One of two landlocked countries in the entire continent of South America, Paraguay has earned itself the moniker the “Heart of South America.” Not only for its literal geographic centrality in the region, but for its passion and fervor, meaning that emotionally, too, this country sits at the heart of the history and culture of Latin America. Even though it is non-coastal, it certainly does not lack access to water, hosting the main trunk of the Paraguay River. This waterway dissects and divides the nation into two strikingly different geographical regions, both deserving exploration in their own right.
To the west is the Chaco region, a huge plain that stretches across 60 percent of the country, yet is home to only five percent of the population. It is mostly an untouched wilderness, although here you will find a curious settlement that is home to descendants of a breakaway group of German Mennonites. To the east of the river is the Paranena region, which offers a different, sub-tropical climate, and in turn different lowland forest vegetation where poking through the jungle you will reach the mighty Iguazu Falls at the edge of Paraguay, the widest cascade system in the world. A trip to the falls is well worth it for the sheer visual splendor, possible from the city of Ciudad del Este, a stone’s throw away. Many visitors like to take advantage of visiting the tri-nation area of Argentina, Brazil, and Paraguay that surrounds the falls in a single day.
The Parana River, which is the second longest river in South America after the Amazon, flows southbound and flanks the east of Paraguay, forming the border with Brazil before swinging round and hugging the south of the country to form a border with neighboring Argentina before finally reaching the confluence with the Paraguay River. Connecting the Parana from the north, the glorious Paraguay River flows from the Pantanal, a hugely abundant natural wilderness wetland ecosystem. Meanwhile the great plains of the Gran Chaco to the west are home to more great biological diversity, including wildlife such as jaguars, howler monkeys, and tapirs. Since all of these areas are largely untouched, a trip here provides a great opportunity for any nature lover.
Paraguay also offers a rich cultural experience. Despite the fact that it was the domain of the once-mighty Spanish empire for several hundred years, it has surprisingly held onto a huge deal of its pre-Columbian culture. For example, the native tongue of the indigenous people remains in use today, and is spoken by 90 percent of the people. The country is also interesting culturally because it has attracted some curious immigrants, such as the German Mennonites who arrived in the 1930s. Visiting their community, which consists of traditional alpine architecture startlingly placed in the middle of a tropical plateau, offers a unique experience. Also, Paraguay has continued to harness further noteworthy settlers, such as the infamous Moonies, who have more recently bought huge tracts of land in the rainforest, albeit controversially.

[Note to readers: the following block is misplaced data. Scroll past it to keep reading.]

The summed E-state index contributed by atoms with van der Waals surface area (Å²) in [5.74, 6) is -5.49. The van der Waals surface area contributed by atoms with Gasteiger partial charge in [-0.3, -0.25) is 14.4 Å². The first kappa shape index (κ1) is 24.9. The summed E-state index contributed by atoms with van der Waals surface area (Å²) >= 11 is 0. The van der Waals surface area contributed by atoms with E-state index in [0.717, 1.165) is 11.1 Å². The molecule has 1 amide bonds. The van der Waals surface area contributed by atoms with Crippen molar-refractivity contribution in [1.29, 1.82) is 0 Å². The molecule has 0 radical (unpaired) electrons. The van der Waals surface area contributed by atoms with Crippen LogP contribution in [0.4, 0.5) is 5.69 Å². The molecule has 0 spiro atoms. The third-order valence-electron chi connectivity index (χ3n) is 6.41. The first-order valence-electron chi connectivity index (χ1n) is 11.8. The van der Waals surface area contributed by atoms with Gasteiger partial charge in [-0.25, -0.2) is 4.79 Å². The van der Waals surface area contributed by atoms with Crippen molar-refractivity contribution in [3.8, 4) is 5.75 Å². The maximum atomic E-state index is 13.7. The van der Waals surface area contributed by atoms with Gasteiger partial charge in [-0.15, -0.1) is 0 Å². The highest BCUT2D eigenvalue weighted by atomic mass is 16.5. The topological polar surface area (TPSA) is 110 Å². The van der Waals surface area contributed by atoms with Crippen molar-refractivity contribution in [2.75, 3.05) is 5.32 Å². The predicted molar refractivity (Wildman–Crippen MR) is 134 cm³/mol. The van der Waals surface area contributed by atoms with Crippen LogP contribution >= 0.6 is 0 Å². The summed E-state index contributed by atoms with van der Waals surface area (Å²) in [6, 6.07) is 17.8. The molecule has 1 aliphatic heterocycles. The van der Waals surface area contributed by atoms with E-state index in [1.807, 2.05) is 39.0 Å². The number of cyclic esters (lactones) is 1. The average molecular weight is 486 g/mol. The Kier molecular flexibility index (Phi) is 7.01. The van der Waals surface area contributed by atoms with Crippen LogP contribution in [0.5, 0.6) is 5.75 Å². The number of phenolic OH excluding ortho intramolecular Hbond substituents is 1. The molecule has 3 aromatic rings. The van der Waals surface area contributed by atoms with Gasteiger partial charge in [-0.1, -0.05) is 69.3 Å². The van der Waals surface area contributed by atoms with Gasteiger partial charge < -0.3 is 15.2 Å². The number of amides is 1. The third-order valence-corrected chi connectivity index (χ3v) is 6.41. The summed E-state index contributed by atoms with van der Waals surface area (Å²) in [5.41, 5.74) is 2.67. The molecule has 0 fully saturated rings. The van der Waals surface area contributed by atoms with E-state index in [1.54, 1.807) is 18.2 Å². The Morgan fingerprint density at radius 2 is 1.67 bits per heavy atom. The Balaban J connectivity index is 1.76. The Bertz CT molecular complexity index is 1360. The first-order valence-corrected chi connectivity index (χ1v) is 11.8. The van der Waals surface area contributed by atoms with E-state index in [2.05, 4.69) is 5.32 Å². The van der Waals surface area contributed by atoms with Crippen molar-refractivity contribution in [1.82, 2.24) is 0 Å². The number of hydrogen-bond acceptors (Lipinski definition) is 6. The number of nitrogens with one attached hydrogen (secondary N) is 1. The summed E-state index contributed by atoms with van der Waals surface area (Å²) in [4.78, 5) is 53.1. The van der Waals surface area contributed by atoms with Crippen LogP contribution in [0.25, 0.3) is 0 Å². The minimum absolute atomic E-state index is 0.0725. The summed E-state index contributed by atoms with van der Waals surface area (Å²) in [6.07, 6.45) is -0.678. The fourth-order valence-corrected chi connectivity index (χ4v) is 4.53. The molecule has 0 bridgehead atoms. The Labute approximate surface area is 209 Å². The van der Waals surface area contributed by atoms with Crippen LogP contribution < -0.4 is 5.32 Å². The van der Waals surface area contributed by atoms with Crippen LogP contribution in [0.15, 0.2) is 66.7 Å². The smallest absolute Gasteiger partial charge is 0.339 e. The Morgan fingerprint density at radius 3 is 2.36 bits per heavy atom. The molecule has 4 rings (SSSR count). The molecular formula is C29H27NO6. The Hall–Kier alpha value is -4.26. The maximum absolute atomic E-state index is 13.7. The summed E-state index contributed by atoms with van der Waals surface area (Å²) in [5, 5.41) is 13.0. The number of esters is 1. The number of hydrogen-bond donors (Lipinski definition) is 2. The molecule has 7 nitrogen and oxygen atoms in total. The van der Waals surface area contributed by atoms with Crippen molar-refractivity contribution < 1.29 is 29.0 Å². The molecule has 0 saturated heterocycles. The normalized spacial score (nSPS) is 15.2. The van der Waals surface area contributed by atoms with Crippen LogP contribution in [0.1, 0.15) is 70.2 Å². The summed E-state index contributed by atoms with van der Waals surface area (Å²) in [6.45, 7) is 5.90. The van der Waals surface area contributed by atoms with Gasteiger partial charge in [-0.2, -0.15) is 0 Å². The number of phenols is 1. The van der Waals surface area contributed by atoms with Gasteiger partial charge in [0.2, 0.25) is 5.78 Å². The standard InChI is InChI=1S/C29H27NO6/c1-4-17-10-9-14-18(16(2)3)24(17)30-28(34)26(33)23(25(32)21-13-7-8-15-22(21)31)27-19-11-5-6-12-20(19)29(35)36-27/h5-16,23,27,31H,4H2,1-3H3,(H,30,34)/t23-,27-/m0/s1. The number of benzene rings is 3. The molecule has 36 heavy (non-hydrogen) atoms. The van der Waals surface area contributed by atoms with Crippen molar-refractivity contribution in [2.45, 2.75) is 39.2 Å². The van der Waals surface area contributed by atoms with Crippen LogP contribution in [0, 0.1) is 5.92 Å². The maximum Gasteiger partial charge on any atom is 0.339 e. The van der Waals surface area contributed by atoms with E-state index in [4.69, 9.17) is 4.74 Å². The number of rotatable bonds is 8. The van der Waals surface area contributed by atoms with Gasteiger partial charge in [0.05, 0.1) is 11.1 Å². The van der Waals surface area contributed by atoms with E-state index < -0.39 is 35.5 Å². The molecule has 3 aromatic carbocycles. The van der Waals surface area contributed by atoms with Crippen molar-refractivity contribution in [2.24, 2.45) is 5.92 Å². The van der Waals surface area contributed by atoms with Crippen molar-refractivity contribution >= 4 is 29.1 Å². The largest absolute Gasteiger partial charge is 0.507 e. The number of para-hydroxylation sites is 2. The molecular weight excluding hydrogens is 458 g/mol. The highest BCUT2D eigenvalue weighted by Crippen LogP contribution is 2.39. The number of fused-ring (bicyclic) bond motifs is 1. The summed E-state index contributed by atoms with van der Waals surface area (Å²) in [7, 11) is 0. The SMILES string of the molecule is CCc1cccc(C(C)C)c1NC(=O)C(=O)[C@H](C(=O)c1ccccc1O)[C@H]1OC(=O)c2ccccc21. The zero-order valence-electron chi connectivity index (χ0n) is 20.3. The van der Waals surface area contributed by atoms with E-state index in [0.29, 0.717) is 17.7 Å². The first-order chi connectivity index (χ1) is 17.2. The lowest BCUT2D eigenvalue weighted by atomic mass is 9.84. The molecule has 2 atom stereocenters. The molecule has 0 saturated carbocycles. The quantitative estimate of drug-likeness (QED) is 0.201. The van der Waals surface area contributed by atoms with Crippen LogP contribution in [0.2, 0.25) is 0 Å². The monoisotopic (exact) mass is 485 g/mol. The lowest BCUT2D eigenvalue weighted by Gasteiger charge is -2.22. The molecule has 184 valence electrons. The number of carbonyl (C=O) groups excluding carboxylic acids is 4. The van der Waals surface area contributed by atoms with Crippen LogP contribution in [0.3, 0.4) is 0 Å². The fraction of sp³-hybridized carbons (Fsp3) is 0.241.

Paraguay straddles either side of the Tropic of Capricorn. To the north is a tropical climate and to the south is sub-tropical. Furthermore, Paraguay’s climate is divided again; to the east it is humid and rainy (with proof in the abundant rainforests), while to the west of the Paraguay River the climate is arid and dry (accounting for the vast plains of the Gran Chaco). Since Paraguay is a tropical country, it does not fully experience four seasons. As it is below the equator, summer begins in November. The peak summer months are December, January, and February, when average temperatures are 95°F. During the winter, temperatures are much cooler and can reach freezing at night, usually hanging at about 42°F during the day in July and August.
Paraguay has had a checkered history, but despite this Paraguayans have remained proud. And they have a lot to be proud of since the country has it all: amazing nature, strong indigenous culture, and a further curious multicultural influx that has not been replicated anywhere else in the world. The honest hospitality here ranges from modernized, western style hotels in urban areas, to charmingly rustic lodgings in rural areas. There are also several ecotourism spots which provide accommodation for those seeking to be in the midst of nature. Transport around the country is sufficiently developed, consisting of an extensive bus and a limited rail network. You can also travel up and down the spine of the country by boat on the Paraguay River.
- Gawk at the amazing Iguazu Falls and step into three countries in a single day from the city of Ciudad del Este
- Track down the Alpine-style German Mennonite village in the middle of the great tropical plains
- Cruise up and down the fabulous Paraguay River and straddle both sides of the Tropic of Capricorn
- Discover the power of the largest hydro electrical plant in the world at Itaipu Dam
- Take a ride in style on the oldest railroad in South America
- Drive some of the 250-mile long Gran Chaco Highway and witness in amazement the wild expanse around you
- Go wildlife spotting in one of Paraguay’s globally important, protected natural areas
- Understand more about one of South America’s strongest remaining indigenous cultures, the Guirani